The mid-2000s saw several underground bands achieve some mainstream prominence. Bands such as Black Lips[49] and Jay Reatard,[50] who initially released their records on traditionally garage punk labels such as In The Red Records, began signing to larger, more well-known independent labels.[51] Several bands followed them in signing to larger labels such as Rough Trade[52] and Drag City.[53]

See also[edit]

References[edit]

  1. ^ a b R. Shuker, Popular music: the key concepts (Routledge, 2nd edn., 2005), p. 140.
  2. ^ E. J. Abbey, Garage Rock and Its Roots: Musical Rebels and the Drive for Individuality (McFarland, 2006), pp. 74–6.
  3. ^ a b c d e f g V. Bogdanov, C. Woodstra and S. T. Erlewine, All Music Guide to Rock: The Definitive Guide to Rock, Pop, and Soul (Backbeat Books, 3rd end., 2002), pp. 1320–1.
  4. ^ a b N. E. Tawa, Supremely American: Popular Song in the 20th Century: Styles and Singers and what They Said about America (Scarecrow Press, 2005), p. 179.
  5. ^ N. Campbell, American Youth Cultures (Edinburgh University Press, 2nd edn., 2004), p. 213.
  6. ^ Cub Koda & Steve Leggett (2008). "Link Wray" Biography, AllMusic.
  7. ^ "Link Wray Obituary". New York Night Train. 2005-12-01. Retrieved 2013-02-21. 
  8. ^ "link wray". Sound Citizen. 2009-02-11. Retrieved 2013-02-21. 
  9. ^ "The Rumble Man, Link Wray". Rockabilly.nl. Retrieved 2013-02-21. 
  10. ^ Otfinoski, Steven, The Golden Age of Rock Instrumentals (Billboard Books, September 1997), ISBN 0823076393, page 36.
  11. ^ W. E. Studwell and D. F. Lonergan, The classic rock and roll reader: rock music from its beginnings to the mid-1970s (Routledge, 1999), p. 213.
  12. ^ J. Austen, TV-a-go-go: Rock on TV from American Bandstand to American Idol (Chicago Review Press, 2005), p. 19.
  13. ^ S. Waksman, This Ain't the Summer of Love: Conflict and Crossover in Heavy Metal and Punk (University of California Press, 2009), p. 116.
  14. ^ F. W. Hoffmann and H. Ferstler, Encyclopedia of recorded sound, Volume 1 (CRC Press, 2nd edn, 2004), p. 873.
  15. ^ R. Sabin, Punk rock: so what?: the cultural legacy of punk (Routledge, 1999), p. 159.
  16. ^ "Overhauling the British Invasion (part two)". Office Naps. Retrieved 2013-02-21. 
  17. ^ "THE HULLABALLOOS – Self Titled – (Roulette) – 1965 | WHAT FRANK IS LISTENING TO". Whatfrankislisteningto.negstar.com. 2011-07-07. Retrieved 2013-02-21. 
  18. ^ "Them: Gloria", Allmusic, retrieved 8 September 2011.
  19. ^ Buckley 2003, pp. 1103
  20. ^ R. Unterberger, S. Hicks and J. Dempsey, Music USA: the Rough Guide (Rough Guides, 1999), p. 385.
  21. ^ V. Bogdanov, C. Woodstra and S. T. Erlewine, All Music Guide to Rock: The Definitive Guide to Rock, Pop, and Soul (Milwaukee, WI: Backbeat Books, 3rd edn., 2002), ISBN 0-87930-653-X, pp. 80–1.
  22. ^ Mike Dugo. "The Third Booth". Retrieved 2013-02-26. 
  23. ^ "WLS 890 Hit Parade". 1968-07-08. Retrieved 2013-02-26. 
  24. ^ C. Tichi, High Lonesome: The American Culture of Country Music (UNC Press, 1994), p. 222.
  25. ^ R. Shuker, Popular Music: The Key Concepts (Routledge, 2nd edn., 2005), p. 75.
  26. ^ ¡Demolición!: The Complete Recordings Allmusic review
  27. ^ V. Joynson, Fuzz, Acid and Flowers: A Comprehensive Guide to American Garage, Psychedelic and Hippie Rock (1964–1975) (Borderline, 4th edn., 1997), p. 309.
  28. ^ G. Thompson, American Culture in the 1980s (Edinburgh University Press, 2007), p. 134.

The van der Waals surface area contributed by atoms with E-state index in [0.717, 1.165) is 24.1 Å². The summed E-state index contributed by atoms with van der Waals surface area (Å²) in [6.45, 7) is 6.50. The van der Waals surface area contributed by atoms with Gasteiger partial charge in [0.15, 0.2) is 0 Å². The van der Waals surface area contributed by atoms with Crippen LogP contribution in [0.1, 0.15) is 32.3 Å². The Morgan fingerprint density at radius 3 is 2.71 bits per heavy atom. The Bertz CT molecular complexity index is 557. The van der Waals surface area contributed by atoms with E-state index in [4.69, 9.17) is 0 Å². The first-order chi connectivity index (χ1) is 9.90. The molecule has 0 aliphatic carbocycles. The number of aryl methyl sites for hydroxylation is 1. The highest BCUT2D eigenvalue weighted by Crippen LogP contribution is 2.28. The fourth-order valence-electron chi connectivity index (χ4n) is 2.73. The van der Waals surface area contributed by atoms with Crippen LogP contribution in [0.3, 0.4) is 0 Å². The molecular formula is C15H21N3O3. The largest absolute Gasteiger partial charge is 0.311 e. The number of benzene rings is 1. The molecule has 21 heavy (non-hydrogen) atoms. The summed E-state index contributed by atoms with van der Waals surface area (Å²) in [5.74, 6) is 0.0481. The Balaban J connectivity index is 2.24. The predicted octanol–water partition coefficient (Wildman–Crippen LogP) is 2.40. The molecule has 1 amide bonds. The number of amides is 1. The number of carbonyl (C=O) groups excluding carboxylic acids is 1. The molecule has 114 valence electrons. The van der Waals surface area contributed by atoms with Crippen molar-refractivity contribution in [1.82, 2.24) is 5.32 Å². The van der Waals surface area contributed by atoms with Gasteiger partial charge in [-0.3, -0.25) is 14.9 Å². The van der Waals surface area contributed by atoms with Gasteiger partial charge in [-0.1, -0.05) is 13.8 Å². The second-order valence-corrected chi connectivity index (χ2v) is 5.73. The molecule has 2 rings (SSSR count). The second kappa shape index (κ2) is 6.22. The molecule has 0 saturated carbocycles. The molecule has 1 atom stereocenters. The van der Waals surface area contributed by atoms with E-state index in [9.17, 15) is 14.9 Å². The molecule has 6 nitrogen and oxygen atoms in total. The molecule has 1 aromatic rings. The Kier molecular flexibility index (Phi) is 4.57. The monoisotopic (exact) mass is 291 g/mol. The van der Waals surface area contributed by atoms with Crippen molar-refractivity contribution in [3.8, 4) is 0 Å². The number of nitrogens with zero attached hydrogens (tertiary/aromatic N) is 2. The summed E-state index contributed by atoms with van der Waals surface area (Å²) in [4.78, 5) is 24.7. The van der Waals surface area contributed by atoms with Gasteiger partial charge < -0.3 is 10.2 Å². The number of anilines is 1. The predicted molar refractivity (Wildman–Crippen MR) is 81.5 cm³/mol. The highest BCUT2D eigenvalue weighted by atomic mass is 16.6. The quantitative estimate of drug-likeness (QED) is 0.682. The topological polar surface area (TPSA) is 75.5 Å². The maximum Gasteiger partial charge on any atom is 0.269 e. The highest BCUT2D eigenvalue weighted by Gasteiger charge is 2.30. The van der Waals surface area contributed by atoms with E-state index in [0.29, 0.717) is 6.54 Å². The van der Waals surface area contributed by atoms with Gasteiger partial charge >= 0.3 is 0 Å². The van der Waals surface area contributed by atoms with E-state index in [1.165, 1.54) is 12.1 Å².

29. ^ Smith, Chris (2009). 101 Albums That Changed Popular Music. Oxford University Press. pp. 96–8. ISBN 978-0-19-537371-4. Retrieved 2010-08-06. 
  30. ^ N. Rombes, Ramones (Continuum, 2005), p. 26.
  31. ^ J. DeRogatis, Staring at Sound: The True Story of Oklahoma's Fabulous Flaming Lips (Robson, 2006), p. 35.
  32. ^ Thee Mighty Caesars -biography. allmusic. Retrieved 1-2-2014
  33. ^ P. Blecha, Music in Washington: Seattle and Beyond (Arcadia, 2007), p. 121.
  34. ^ D. R. Adams, Rock 'n' Roll and the Cleveland Connection: Music of the Great Lakes, (Kent State University Press, 2002), p. 469.
  35. ^ S. Frith, ed., Popular Music: Music and Identity (Routledge, 2004), p. 98.
  36. ^ E. True, The White Stripes and the Sound of Mutant Blues (Omnibus Press, 2004), p.73.
  37. ^ J. Stuessy and S. D. Lipscomb, Rock and Roll: Its History and Stylistic Development (Pearson Prentice Hall, 5th edn., 2006), ISBN 0-13-193098-2, p. 451.
  38. ^ C. Smith, 101 Albums That Changed Popular Music (Oxford: Oxford University Press, 2009), p. 240.
  39. ^ Buckley 2003, pp. 1144
  40. ^ Buckley 2003, pp. 189–90
  41. ^ "Review: The (International) Noise Conspiracy, A New Morning; Changing Weather", New Music Monthly Nov-Dec 2001, p. 69.
  42. ^ C. Rowthorn, Japan (Lonely Planet, 8th edn., 2003), p. 37.
  43. ^ E. True, The White Stripes and the Sound of Mutant Blues (Omnibus Press, 2004), p. 59.
  44. ^ "The Black Keys: El Camino | Album Reviews | Pitchfork", Pitchfork.com, 2 December 2011, retrieved 5 December 2011.
  45. ^ S. J. Blackman, Chilling out: the cultural politics of substance consumption, youth and drug policy (McGraw-Hill International, 2004), p. 90.
  46. ^ D. Else, Great Britain (London: Lonely Planet, 2007), ISBN 1-74104-565-7, p. 75.
  47. ^ P. Smitz, C. Bain, S. Bao, S. Farfor, Australia (Footscray Victoria: Lonely Planet, 14th edn., 2005), ISBN 1-74059-740-0, p. 58.
  48. ^ C. Rawlings-Way, Lonely Planet New Zealand (Footscray Victoria: Lonely Planet, 14th edn., 2008), ISBN 1-74104-816-8, p. 52.
  49. ^ "Signed: Black Lips Sign To Vice Records" Spacelab.tv, retrieved 30 November 2011.
  50. ^ "Red rag: Jay Reatard signs with Matador", Drowned in Sound, retrieved 30 November 2011.
  51. ^ Steve Rose, In The Red Records’ Larry Hardy – Interview – January 2010, Rockfeedback.com, retrieved 30 November 2011.
  52. ^ Justin Jacobs, "The Strange Boys Sign to Rough Trade, Tour With Julian Casablancas, Prep New Album for 2010", Pastemagazine.com, 11 November 2009, retrieved 30 November 2011.
  53. ^ "Ty Segall Signs to Drag City for New Studio Album", Exclaim.ca, 2 March 2011, retrieved 30 November 2011.

Additional references[edit]

  • Buckley, Peter (2003). The Rough Guide to Rock: The Definitive Guide to More than 1200 Artists and Bands] (3rd ed.). London: Rough Guides. ISBN 1843531054. 

External links[edit]